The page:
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Have the Big Air Ambulance Companies Reached their Growth Limits?


Some of the air ambulance companies in the United States have grown at break-neck rates in the past 10 decades. Many analysts are now questioning whether the giant air ambulance companies have reached their maximum growth potential. For instance, the share prices of Air Methods have fallen over 37% in the last 12 months, although the profits have steadily risen.

Most experts attribute the fall in share prices to the constant negative press that large air ambulance companies have been getting. The problem has been the overcharging for services in some instances. Through public disclosures, it has been seen that Air Methods’ billing has shot up from an average of $13,198 to $40,766 from the year 2007 to 2014 while the net income in the same period has jumped from 27.5 million to 99.4 million. Other companies like AMGH, AMRG and PHI too have seen whopping jumps in their profits.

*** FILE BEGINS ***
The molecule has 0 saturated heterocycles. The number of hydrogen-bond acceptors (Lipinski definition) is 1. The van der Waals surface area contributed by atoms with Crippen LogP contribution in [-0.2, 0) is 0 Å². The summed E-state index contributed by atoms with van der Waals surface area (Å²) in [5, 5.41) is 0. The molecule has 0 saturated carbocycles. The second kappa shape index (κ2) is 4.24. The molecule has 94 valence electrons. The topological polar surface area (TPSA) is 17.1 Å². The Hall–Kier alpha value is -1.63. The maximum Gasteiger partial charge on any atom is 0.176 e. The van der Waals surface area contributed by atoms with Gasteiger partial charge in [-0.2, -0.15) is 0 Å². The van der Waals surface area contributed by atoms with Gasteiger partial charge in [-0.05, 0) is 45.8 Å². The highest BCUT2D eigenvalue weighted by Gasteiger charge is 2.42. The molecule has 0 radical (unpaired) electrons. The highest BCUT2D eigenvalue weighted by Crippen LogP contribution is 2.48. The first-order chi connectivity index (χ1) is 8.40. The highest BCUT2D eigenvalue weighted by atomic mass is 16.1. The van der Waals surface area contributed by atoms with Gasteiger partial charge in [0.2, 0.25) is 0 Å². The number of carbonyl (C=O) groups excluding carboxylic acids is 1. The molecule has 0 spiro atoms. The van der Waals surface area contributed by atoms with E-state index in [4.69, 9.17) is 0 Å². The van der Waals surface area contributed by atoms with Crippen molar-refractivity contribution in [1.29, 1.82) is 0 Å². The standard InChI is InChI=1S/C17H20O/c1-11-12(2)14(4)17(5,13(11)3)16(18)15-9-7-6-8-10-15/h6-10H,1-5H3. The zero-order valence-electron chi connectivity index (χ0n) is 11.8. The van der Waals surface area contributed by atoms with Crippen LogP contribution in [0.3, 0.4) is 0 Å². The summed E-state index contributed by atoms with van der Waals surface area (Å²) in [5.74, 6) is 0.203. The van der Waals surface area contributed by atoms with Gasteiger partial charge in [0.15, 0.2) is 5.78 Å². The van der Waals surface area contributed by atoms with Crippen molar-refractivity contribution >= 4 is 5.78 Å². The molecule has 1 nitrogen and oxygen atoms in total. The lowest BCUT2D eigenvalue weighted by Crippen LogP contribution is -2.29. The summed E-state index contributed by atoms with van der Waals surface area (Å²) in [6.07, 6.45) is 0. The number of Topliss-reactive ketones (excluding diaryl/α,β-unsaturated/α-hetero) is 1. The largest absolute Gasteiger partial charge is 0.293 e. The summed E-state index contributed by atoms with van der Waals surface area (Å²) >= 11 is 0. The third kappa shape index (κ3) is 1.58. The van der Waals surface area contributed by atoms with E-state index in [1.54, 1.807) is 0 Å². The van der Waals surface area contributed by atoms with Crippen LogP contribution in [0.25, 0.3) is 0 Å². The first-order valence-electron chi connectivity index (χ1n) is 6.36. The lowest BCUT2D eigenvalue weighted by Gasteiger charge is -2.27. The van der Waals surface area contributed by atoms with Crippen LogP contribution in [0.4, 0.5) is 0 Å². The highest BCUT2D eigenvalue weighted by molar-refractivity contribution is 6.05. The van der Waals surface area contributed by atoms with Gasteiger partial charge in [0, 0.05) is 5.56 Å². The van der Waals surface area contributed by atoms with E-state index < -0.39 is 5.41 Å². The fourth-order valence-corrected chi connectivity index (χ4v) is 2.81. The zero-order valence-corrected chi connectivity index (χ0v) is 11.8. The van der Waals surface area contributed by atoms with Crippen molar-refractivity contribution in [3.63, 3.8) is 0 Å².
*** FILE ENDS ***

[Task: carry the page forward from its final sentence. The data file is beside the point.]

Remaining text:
Air Ambulance Companies have been Increasingly Involved in Litigations

Another reason behind the opinion that the growth might slow down soon is the increasing number of litigations that air ambulance companies have been involved in. Most private player are free to charge huge amounts as air ambulance fees as there is no regulation that stops these air ambulance companies from fixing their own prices. In some cases, the only way to recover money has been to file law suits against the very same people’s lives that have been saved by the air ambulance companies. However, this strategy is backfiring as many state governments are now trying to intervene and set price barriers.

States are Trying to Regulate Air Ambulance Companies

North Dakota had earlier in the year passed a regulation that would compel air ambulance companies to be placed in priority call list. This means that health care providers would have to call the services of air ambulance companies from a list provided by the state. The list has been prepared taking the charges levied by these companies into consideration. Other states too are mulling similar legislations. If this becomes a norm, large air ambulance companies that own several choppers and charge high rates will see a dip in business.

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